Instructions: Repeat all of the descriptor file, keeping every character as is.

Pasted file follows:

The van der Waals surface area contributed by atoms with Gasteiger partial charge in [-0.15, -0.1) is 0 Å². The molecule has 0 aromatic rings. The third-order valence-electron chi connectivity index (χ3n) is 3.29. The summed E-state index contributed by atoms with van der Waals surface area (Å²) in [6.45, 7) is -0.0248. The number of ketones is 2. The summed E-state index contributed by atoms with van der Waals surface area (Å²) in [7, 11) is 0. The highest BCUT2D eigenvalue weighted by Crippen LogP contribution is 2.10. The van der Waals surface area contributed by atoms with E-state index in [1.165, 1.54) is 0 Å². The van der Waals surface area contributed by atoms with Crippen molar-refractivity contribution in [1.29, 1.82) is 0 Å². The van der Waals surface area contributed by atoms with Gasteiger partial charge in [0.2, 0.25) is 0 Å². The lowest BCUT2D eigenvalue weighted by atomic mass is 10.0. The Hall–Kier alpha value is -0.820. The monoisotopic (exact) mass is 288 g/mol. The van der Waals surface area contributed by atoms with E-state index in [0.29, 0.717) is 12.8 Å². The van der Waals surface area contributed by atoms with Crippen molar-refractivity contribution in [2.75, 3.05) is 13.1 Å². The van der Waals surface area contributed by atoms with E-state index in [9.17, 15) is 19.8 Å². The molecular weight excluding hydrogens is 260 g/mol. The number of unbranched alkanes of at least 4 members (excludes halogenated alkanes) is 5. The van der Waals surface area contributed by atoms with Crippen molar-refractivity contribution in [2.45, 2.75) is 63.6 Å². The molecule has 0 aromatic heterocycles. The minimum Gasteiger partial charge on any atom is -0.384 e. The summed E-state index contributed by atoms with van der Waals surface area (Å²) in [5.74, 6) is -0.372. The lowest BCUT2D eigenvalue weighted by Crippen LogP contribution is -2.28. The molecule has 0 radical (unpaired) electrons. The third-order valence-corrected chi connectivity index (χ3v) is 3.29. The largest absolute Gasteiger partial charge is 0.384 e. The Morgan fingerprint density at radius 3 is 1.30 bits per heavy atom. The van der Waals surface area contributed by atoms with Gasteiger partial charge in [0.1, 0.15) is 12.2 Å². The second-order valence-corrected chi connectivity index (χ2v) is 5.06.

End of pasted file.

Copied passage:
The van der Waals surface area contributed by atoms with Gasteiger partial charge in [-0.15, -0.1) is 0 Å². The molecule has 0 aromatic rings. The third-order valence-electron chi connectivity index (χ3n) is 3.29. The summed E-state index contributed by atoms with van der Waals surface area (Å²) in [6.45, 7) is -0.0248. The number of ketones is 2. The summed E-state index contributed by atoms with van der Waals surface area (Å²) in [7, 11) is 0. The highest BCUT2D eigenvalue weighted by Crippen LogP contribution is 2.10. The van der Waals surface area contributed by atoms with E-state index in [1.165, 1.54) is 0 Å². The van der Waals surface area contributed by atoms with Crippen molar-refractivity contribution in [1.29, 1.82) is 0 Å². The van der Waals surface area contributed by atoms with Gasteiger partial charge in [0.2, 0.25) is 0 Å². The lowest BCUT2D eigenvalue weighted by atomic mass is 10.0. The Hall–Kier alpha value is -0.820. The monoisotopic (exact) mass is 288 g/mol. The van der Waals surface area contributed by atoms with E-state index in [0.29, 0.717) is 12.8 Å². The van der Waals surface area contributed by atoms with Crippen molar-refractivity contribution in [2.75, 3.05) is 13.1 Å². The van der Waals surface area contributed by atoms with E-state index in [9.17, 15) is 19.8 Å². The molecular weight excluding hydrogens is 260 g/mol. The number of unbranched alkanes of at least 4 members (excludes halogenated alkanes) is 5. The van der Waals surface area contributed by atoms with Crippen molar-refractivity contribution in [2.45, 2.75) is 63.6 Å². The molecule has 0 aromatic heterocycles. The minimum Gasteiger partial charge on any atom is -0.384 e. The summed E-state index contributed by atoms with van der Waals surface area (Å²) in [5.74, 6) is -0.372. The lowest BCUT2D eigenvalue weighted by Crippen LogP contribution is -2.28. The molecule has 0 radical (unpaired) electrons. The third-order valence-corrected chi connectivity index (χ3v) is 3.29. The largest absolute Gasteiger partial charge is 0.384 e. The Morgan fingerprint density at radius 3 is 1.30 bits per heavy atom. The van der Waals surface area contributed by atoms with Gasteiger partial charge in [0.1, 0.15) is 12.2 Å². The second-order valence-corrected chi connectivity index (χ2v) is 5.06.